Faculty and Fields of Interest
Ramprasad Balasubramanian computer vision, motion analysis, image processing
Jan Bergandy distributed systems, software engineering, theoretical computer science
Paul Bergstein object-oriented programming, databases
Boleslaw Mikolajczak (chairperson) algorithms and complexity, parallel and distributed processing, computer architecture, theoretical computer science
Li Shen computer vision, shape analysis, medical imaging
Richard Upchurch social implications, software engineering, human-computer interaction
Iren Valova artificial intelligence, neural networks, image processing
Vinod Vokkarane computer networks, high performance networks, wireless and optical networks
Haiping Xu software engineering, distributed computing, multi-agent systems, formal methods
Xiaoqin Zhang multi-agent systems, intelligent agents, e-commerce
Students who major in computer science are given a strong background in computer hardware and software, as well as a substantial amount of “hands-on” experience. They are prepared to work both in computer industry and business as well as pursue graduate studies in the discipline. Both major and minor programs are offered.
The undergraduate program is accredited by the Accreditation Board for Engineering and Technology (ABET), Computing Accreditation Commission, 111 Market Place, Suite 1050, Baltimore, MD 21202-4012.
Qualified computer science majors can benefit from the Cooperative Education program offered in cooperation with the local computer industry.
The CIS department also offers a Master of Science Degree in Computer Science with a broad range of required and elective courses in theoretical computer science, computer systems, software engineering, parallel and distributed computing, and computer networks. See the Graduate Catalogue for information.
- To offer the strongest Bachelor of Science in Computer Science and ABET accredited program in Massachusetts
- To offer graduate programs in Computer Science of intellectual rigor
- To maintain Computer Science research programs appropriate to the University
- To meet regional and state needs through education and industrial and community outreach
- To build a satisfying and career enhancing environment at UMD
- To help build an interdisciplinary intellectual environment at UMD
- To maintain curricula to meet the computer fluency needs of all UMD students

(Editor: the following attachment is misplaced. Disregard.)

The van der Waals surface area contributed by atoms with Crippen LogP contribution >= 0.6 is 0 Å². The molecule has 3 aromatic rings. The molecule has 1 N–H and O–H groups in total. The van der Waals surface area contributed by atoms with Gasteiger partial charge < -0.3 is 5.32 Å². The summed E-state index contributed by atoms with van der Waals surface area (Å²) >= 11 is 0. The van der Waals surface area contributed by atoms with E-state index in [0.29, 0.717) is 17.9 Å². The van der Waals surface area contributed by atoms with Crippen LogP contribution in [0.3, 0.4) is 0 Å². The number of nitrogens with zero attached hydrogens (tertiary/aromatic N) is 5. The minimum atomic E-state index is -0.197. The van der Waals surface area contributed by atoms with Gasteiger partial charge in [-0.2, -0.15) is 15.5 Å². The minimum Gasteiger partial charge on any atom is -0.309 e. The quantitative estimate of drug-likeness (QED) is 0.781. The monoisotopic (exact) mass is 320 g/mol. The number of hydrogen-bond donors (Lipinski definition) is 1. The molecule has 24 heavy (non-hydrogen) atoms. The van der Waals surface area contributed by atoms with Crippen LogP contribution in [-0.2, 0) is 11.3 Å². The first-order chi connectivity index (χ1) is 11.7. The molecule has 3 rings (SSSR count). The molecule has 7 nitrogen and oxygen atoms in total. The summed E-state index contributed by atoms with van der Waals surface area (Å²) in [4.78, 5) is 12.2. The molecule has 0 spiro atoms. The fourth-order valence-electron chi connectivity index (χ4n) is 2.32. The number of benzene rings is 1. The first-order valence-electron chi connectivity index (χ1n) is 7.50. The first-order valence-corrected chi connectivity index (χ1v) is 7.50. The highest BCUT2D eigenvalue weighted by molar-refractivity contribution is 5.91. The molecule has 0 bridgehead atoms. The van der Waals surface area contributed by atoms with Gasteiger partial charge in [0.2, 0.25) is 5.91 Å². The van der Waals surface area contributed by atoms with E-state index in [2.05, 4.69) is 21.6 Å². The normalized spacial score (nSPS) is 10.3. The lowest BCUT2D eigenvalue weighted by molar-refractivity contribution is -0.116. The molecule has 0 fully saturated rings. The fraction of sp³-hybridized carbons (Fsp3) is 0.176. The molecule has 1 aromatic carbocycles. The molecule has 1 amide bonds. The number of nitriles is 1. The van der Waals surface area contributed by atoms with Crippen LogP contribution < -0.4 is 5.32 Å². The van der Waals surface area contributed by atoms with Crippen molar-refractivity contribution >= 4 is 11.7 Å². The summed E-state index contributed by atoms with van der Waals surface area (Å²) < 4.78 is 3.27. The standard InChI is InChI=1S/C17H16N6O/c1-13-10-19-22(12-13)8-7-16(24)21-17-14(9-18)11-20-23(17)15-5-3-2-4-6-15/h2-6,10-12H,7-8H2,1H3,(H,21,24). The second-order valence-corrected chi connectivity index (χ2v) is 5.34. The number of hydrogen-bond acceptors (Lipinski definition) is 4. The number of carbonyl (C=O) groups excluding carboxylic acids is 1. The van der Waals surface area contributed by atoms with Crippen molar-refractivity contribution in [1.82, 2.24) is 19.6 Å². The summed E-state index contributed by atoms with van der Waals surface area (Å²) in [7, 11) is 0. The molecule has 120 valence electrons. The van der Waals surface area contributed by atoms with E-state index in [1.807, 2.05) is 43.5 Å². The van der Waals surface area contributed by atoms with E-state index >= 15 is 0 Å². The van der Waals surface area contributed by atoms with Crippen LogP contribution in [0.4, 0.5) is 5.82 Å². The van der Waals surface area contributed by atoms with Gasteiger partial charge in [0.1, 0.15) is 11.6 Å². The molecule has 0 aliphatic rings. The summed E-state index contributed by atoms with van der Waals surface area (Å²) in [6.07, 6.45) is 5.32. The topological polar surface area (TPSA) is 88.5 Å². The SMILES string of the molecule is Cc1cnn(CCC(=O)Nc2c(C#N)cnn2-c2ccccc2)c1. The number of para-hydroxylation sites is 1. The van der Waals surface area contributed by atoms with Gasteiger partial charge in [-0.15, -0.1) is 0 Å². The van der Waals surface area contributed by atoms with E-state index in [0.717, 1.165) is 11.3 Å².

- Graduates who succeed as practicing computer scientists
- Graduates who succeed in advanced study in computer science
- Graduates who adapt and evolve in complex technological environments such as those found in the workplace
- Graduates who influence the development of professional, ethical and legal aspects of computing
- are able to individually solve problems in algorithmic manner with given computer resources and constraints;
- apply their knowledge of mathematics, science and computer science to solve technical problems;
- apply analytic and empirical techniques to evaluate technical problems and their solutions;
- design system, component, or process to meet specified requirements;
- participate as a member of a problem solving team;
- identify, formulate, and solve problems encountered when constructing solutions involving information technology;
- articulate the social, professional, ethical and legal aspects of a computing milieu;
- evaluate the impact of computing and information technology at the global/societal level;
- analyze contemporary issues related to the evolving computer science discipline;
- communicate effectively both orally and in writing, and including choosing and using the appropriate representations and/or media);
- apply modern skills, techniques, and tools during professional practice.
Computer Science Minors
Students interested in a minor should contact the CIS department for an application and admission requirements. The department offers three different minors, each with the emphasis indicated. Each requires credits as specified below.
Admission to one of the minors
Students must meet the university’s admission requirements for a minor, which include having completed 54 credits. For computer science, prospective minors are encouraged to inquire and plan their minor program prior to earning 54 credits, because the structure of requirements could necessitate the use of more than four semesters. Courses completed prior to formal declaration will count toward the minor program.
Admission to the minor is accomplished through an application form available in the office of the chairperson of the department accompanied by current transcript(s). Upon acceptance the student is assigned an advisor, who works with the student to design an individual minor program that meets the stated requirements. Study plans are to be approved by the department chairperson.